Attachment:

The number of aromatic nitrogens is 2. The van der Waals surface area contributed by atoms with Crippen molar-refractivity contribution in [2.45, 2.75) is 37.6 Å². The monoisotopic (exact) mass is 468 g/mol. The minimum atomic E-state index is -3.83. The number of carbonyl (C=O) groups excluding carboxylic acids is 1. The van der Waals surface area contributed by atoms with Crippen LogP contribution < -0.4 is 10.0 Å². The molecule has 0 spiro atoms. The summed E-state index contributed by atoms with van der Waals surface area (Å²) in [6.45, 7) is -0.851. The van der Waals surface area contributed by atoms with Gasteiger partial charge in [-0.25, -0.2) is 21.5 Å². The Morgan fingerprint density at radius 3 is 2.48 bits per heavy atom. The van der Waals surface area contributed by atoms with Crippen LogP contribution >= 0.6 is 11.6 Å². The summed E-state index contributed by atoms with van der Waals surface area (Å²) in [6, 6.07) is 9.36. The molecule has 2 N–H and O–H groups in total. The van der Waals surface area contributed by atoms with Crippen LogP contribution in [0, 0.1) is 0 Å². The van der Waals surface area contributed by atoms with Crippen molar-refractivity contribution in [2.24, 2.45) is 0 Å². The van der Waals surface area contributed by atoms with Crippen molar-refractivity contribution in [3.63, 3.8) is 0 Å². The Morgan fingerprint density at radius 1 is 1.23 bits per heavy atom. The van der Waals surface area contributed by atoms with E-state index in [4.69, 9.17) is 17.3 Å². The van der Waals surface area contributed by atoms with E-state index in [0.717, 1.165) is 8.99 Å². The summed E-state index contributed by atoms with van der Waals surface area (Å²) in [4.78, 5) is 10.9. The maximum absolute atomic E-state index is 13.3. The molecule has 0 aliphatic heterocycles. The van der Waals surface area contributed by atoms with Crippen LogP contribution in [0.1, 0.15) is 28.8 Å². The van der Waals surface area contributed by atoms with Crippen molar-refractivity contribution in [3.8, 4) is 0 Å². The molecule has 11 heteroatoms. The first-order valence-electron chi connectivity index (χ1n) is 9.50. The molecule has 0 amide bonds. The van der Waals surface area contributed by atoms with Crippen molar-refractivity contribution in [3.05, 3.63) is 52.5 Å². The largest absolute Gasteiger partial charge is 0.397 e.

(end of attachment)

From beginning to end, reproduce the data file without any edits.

The number of aromatic nitrogens is 2. The van der Waals surface area contributed by atoms with Crippen molar-refractivity contribution in [2.45, 2.75) is 37.6 Å². The monoisotopic (exact) mass is 468 g/mol. The minimum atomic E-state index is -3.83. The number of carbonyl (C=O) groups excluding carboxylic acids is 1. The van der Waals surface area contributed by atoms with Crippen LogP contribution < -0.4 is 10.0 Å². The molecule has 0 spiro atoms. The summed E-state index contributed by atoms with van der Waals surface area (Å²) in [6.45, 7) is -0.851. The van der Waals surface area contributed by atoms with Gasteiger partial charge in [-0.25, -0.2) is 21.5 Å². The Morgan fingerprint density at radius 3 is 2.48 bits per heavy atom. The van der Waals surface area contributed by atoms with Crippen LogP contribution >= 0.6 is 11.6 Å². The summed E-state index contributed by atoms with van der Waals surface area (Å²) in [6, 6.07) is 9.36. The molecule has 2 N–H and O–H groups in total. The van der Waals surface area contributed by atoms with Crippen LogP contribution in [0, 0.1) is 0 Å². The van der Waals surface area contributed by atoms with Crippen molar-refractivity contribution in [2.24, 2.45) is 0 Å². The van der Waals surface area contributed by atoms with Crippen molar-refractivity contribution in [3.63, 3.8) is 0 Å². The Morgan fingerprint density at radius 1 is 1.23 bits per heavy atom. The van der Waals surface area contributed by atoms with E-state index in [4.69, 9.17) is 17.3 Å². The van der Waals surface area contributed by atoms with E-state index in [0.717, 1.165) is 8.99 Å². The summed E-state index contributed by atoms with van der Waals surface area (Å²) in [4.78, 5) is 10.9. The maximum absolute atomic E-state index is 13.3. The molecule has 0 aliphatic heterocycles. The van der Waals surface area contributed by atoms with Crippen LogP contribution in [0.1, 0.15) is 28.8 Å². The van der Waals surface area contributed by atoms with Crippen molar-refractivity contribution in [3.8, 4) is 0 Å². The molecule has 11 heteroatoms. The first-order valence-electron chi connectivity index (χ1n) is 9.50. The molecule has 0 amide bonds. The van der Waals surface area contributed by atoms with Crippen molar-refractivity contribution in [3.05, 3.63) is 52.5 Å². The largest absolute Gasteiger partial charge is 0.397 e.